Defendants argue that St. Mary's lacks standing to assert such a claim. Section 502 of ERISA, 29 U.S.C. § 1132(a), provides that a civil action may be brought under ERISA by a plan participant, beneficiary, or fiduciary, or by the Secretary of Labor. St. Mary's is none of these things. However, St. Mary's has submitted evidence that Salli made an assignment of her rights of reimbursement to the hospital. See Exhibits 1 and 2 to Declaration of Rick Vasquez, St. Mary's Patient Account Administrator, in Support of St. Mary's Opposition to Hartford's Motion for Summary Judgment. Under Misic v. Building Services Employees Health and Welfare Trust, 789 F.2d 1374, 1378 (9th Cir.1986), therefore, St. Mary's has standing. See also Fentron Industries v. Nat. Shopmen Pension Fund, 674 F.2d 1300 (9th Cir. 1982); Hermann Hospital v. MEBA Medical & Benefits Plan, 845 F.2d 1286 (5th Cir.1988).
2. Exhaustion of Administrative Procedures
U.S. Administrators contends that the Cristianos failed to exhaust the administrative grievance procedures available to them under the terms of Salli Cristiano's health plan. See, e.g., Amato v. Bernard, 618 F.2d 559, 567-68 (9th Cir.1980). The Plan provides that, upon receipt of a denial from the administrator, an appeal may be made directly to the Hartford. The claimant may request a review upon written application within sixty days of receipt of the claims denial and provide any pertinent documents and submit issues and comments in writing. Hartford is required to render a decision no more than sixty days after receipt of a request for review setting forth specific reasons for the decision reached and specific references to the provisions of the plan upon which the decision is based. See Exhibit 3 to Hartford's Memorandum in Support Motion for Summary Judgment at 101. Salli Cristiano did not make any attempt to appeal to the Hartford the decision to deny her claim, despite the fact that she was in possession of a booklet issued by the Hartford which apparently described the appeals procedure. See Deposition of Salli Cristiano, attached as Exhibit to U.S. Administrator's Memorandum in Support of Motion for Summary Judgment, at 43-44.
*741 In opposition, the Cristianos argue that the letter from U.S. Administrators notifying Salli Cristiano of its denial of coverage for Jaclyn failed to call her attention to her right to appeal the decision administratively, see Exhibit F to Cristianos' Opposition to Defendants' Motions for Summary Judgment, and that such failure was in violation of Hartford's own procedure for denial of claims, see Exhibit G to Cristiano's Opposition to Defendants' Motion for Summary Judgment, and in violation of the federal regulation on which the Hartford's procedure was apparently modeled, see 29 C.F.R. § 2560.503-1(f).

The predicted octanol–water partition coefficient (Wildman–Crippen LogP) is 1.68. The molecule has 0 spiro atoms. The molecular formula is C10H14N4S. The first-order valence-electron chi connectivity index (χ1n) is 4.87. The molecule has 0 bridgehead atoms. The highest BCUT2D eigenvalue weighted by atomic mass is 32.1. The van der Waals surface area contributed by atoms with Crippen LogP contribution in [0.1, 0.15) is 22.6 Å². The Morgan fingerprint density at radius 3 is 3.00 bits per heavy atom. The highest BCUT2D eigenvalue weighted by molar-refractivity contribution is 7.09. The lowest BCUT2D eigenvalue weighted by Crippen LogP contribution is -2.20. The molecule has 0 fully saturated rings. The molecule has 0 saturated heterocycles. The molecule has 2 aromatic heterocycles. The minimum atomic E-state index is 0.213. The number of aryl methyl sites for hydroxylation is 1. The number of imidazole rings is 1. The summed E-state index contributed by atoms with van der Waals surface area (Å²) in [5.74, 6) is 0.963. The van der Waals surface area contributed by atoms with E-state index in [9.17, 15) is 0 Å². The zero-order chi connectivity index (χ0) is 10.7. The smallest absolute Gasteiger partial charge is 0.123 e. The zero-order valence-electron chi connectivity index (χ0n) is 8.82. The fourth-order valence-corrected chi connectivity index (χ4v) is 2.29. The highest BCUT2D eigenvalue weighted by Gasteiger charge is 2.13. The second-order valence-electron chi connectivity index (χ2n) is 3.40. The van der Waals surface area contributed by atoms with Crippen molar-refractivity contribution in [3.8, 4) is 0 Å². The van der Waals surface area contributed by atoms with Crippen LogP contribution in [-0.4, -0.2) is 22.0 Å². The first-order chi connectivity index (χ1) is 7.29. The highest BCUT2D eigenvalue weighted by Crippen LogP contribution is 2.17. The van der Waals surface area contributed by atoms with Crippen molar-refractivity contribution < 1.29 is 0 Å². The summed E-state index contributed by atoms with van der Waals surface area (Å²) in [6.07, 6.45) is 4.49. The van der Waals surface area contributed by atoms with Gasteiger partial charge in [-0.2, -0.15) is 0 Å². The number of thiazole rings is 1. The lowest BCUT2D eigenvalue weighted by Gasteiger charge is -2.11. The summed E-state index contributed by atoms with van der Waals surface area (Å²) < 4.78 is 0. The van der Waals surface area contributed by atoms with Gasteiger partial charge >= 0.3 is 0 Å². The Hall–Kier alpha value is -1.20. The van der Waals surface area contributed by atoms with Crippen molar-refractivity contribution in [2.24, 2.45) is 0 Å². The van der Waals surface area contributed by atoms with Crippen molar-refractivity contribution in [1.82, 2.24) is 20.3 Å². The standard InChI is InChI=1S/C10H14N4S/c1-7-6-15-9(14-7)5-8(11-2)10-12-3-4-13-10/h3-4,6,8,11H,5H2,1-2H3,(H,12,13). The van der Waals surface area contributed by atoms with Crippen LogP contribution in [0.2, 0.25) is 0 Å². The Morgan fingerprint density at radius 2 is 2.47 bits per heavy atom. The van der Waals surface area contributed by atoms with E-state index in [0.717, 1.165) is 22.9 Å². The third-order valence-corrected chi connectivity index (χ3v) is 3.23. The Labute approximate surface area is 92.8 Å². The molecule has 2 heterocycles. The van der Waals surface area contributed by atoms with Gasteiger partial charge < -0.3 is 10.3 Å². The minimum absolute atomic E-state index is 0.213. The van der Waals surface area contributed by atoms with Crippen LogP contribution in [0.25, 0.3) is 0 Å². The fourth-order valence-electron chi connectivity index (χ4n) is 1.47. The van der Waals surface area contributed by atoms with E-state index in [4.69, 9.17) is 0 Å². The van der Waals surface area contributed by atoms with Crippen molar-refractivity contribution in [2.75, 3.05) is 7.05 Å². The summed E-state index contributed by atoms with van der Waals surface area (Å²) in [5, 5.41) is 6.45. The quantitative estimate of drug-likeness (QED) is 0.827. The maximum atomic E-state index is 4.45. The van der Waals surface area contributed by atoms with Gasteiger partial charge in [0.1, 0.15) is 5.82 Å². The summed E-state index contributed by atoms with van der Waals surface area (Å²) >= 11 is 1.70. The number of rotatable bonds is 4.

Salli Cristiano's apparent failure to exhaust the intra-plan administrative remedies available to her is not sufficient to require summary judgment in favor of defendants. Whether or not the letter from U.S. Administrators to Salli Cristiano was adequate notice of the appeals procedure, see Ex. F to Cristiano's Opposition, given the fact that an appeal by the Cristianos at this point would be futile, it is appropriate to consider the merits of their case. See Winterberger v. General Teamsters Auto Truck Drivers and Helpers Local Union No. 162, 558 F.2d 923, 925 (9th Cir.1977).
3. Proper Defendant Under ERISA
The Hartford and U.S. Administrators both concede that they are fiduciaries under the plan. However, Arrow contends that it is not a fiduciary because it did not underwrite the policy, administer the policy, or make any decisions regarding the payment of dependent coverage claims.
Title 29 U.S.C. § 1102(a) provides:
(1) Every employee benefit plan shall be established and maintained pursuant to a written instrument. Such instrument shall provide for one or more named fiduciaries who jointly or severally shall have authority to control and manage the operation and administration of the plan.
(2) For purposes of this subchapter, the term "named fiduciary" means a fiduciary who is named in the plan instrument....
Title 29 U.S.C. § 1002(21) (A) (i) in turn provides that a person is a fiduciary with respect to a plan to the extent "he exercises any discretionary authority or discretionary control respecting management of such plan or exercises any authority or control respecting management or disposition of its assets."